A typical Thai massage is usually longer than a standard table massage – anywhere from 75 minutes to more than two hours in length. The therapist works in a very fluid and measured manner while soothing music plays in the background. “It’s like a meditation in motion,” Trnka says.
Although the massage looks incredibly physical to the casual observer, almost anyone can receive one, Haugstad says. A person doesn’t need to know anything about yoga, as the therapist will move the client into the required positions. And a person needn’t be flexible or in great shape, as the masseuse will only stretch the client as far as feels comfortable, Haugstad says.
In fact, the therapist will be able to stretch the muscles even further if the receiver is as passive and relaxed as possible, says Haugstad, who completed training at Thai Yoga Bodywork in Minneapolis and is a registered Thai therapist. For that reason, it’s sometimes called “lazy-man’s yoga.”
Yet Trnka and Haugstad say this seemingly passive treatment yields dynamic results: increased lymph circulation, relief of tension and soreness, better digestion, enhanced breathing capacity, improved range of motion in joints, headache relief, healthier muscles and connective tissue, as well as reduced symptoms of auto-immune disorders such as fibromyalgia.
Clients, themselves, swear by this form of massage.
‘100 percent change’
After rallying back from whooping cough and breast cancer, Fargo business owner Beth McNea felt like a shell of her former body-builder self.
The scar tissue from her surgeries severely limited her range of motion, and the cancer drugs caused her body to freeze up. She felt a persistent pain in her side. One day, her physical therapist suggested Thai massage.
McNea started sessions with Thai practitioner Charmaine Schmidt one and a half years ago and now works with Haugstad. “I’ve noticed a 100 percent change in my body, my attitude, everything,” she says. “I’ve gotten the movement and my flexibility back. I’ve dropped 10 pounds, basically because I can move again. My energy level is up. It’s a combination of everything that feels good in one.”
McNea says she feels simultaneously relaxed and energized after the treatments. “I feel like I’m ready to take on the world,” she says.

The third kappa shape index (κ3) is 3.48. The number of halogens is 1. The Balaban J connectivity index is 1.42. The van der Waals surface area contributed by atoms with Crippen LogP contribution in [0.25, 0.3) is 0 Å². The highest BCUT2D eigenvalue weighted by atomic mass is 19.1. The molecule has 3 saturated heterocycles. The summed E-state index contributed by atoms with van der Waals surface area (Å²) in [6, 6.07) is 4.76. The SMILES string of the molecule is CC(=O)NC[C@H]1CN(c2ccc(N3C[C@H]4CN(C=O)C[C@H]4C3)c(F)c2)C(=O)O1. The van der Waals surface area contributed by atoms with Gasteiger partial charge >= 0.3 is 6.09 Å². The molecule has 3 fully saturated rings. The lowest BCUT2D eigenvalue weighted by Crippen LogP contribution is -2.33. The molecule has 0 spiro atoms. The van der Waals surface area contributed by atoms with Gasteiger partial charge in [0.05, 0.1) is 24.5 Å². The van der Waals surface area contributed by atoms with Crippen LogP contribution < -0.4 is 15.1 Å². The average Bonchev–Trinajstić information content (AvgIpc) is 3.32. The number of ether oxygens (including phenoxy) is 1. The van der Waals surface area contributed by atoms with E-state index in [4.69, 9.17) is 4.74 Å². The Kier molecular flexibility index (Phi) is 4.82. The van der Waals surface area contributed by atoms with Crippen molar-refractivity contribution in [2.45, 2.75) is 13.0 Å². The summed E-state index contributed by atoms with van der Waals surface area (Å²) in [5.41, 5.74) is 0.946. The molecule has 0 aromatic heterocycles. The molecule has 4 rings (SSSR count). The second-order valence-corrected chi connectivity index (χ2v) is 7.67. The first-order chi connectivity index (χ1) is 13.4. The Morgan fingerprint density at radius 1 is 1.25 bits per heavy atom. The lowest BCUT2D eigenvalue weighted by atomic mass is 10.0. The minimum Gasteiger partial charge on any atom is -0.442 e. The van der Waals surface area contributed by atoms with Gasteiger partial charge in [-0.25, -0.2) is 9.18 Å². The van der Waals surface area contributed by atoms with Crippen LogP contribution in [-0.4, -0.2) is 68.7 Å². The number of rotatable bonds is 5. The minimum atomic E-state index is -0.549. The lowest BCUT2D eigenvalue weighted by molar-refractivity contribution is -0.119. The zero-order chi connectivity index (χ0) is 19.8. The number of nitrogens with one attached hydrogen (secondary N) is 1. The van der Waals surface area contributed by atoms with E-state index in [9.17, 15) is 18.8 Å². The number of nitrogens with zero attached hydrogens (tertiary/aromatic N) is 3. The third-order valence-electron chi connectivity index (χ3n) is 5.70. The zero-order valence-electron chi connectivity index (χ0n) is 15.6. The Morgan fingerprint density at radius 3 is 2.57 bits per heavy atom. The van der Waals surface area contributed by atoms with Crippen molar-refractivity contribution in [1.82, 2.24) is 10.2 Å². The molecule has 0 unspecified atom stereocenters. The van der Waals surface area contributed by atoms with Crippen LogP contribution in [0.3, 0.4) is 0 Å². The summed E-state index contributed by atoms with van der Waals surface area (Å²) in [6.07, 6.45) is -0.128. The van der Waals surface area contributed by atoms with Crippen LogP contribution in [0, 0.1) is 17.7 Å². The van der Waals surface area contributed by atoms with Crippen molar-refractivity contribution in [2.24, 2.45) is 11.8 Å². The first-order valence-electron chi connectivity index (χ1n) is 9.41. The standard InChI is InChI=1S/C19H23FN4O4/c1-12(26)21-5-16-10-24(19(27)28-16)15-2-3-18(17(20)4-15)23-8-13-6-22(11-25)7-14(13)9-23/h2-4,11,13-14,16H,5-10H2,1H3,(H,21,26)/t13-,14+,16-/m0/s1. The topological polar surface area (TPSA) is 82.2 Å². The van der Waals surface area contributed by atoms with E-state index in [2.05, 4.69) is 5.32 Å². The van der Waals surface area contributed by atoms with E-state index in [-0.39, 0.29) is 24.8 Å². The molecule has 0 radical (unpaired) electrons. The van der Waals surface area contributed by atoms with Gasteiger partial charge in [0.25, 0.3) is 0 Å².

Already, variations of this ancient method have emerged. Some therapists practice Swe-Thai – a Swedish-Thai hybrid. Elite Therapeutic Massage in Fargo offers Ashiatsu-Thai massage, in which clients lie on a table and the therapist hangs onto bars overhead while stretching muscles with their hands, knees, forearms and feet. This approach can be easier on a therapist’s ankles and feet than floor massage, says owner Shelle Moran, adding that Elite will soon offer traditional floor massage, too.
Trnka actually practices clinical Thai massage, which incorporates western practices like trigger-point therapy into the age-old modality. Trigger-point therapy involves placing pressure on tender muscle tissue in order to relieve pain, help a contracted muscle release and increase range of motion. The combination of trigger-point therapy and stretching works because the muscle is more likely to release when it’s being stretched, Trnka says.
The cost of a Thai massage can run anywhere from $75 for a 75-minute massage to $115 for a two-hour session. But for someone like Amy Meidinger, it’s worth it. “After an hour and a half, it’s heaven,” she says. “Some ladies color their hair and get their nails done. This is my treat.”
For more info
www.yogicare.net, (701) 866-9677
- Five Element Yoga and Thai Massage
www.fargo5element.com, (701) 388-2967
- Elite Therapeutic Massage
www.elitemassage.biz, (701) 297-8191
Readers can reach Forum reporter Tammy Swift at (701) 241-5525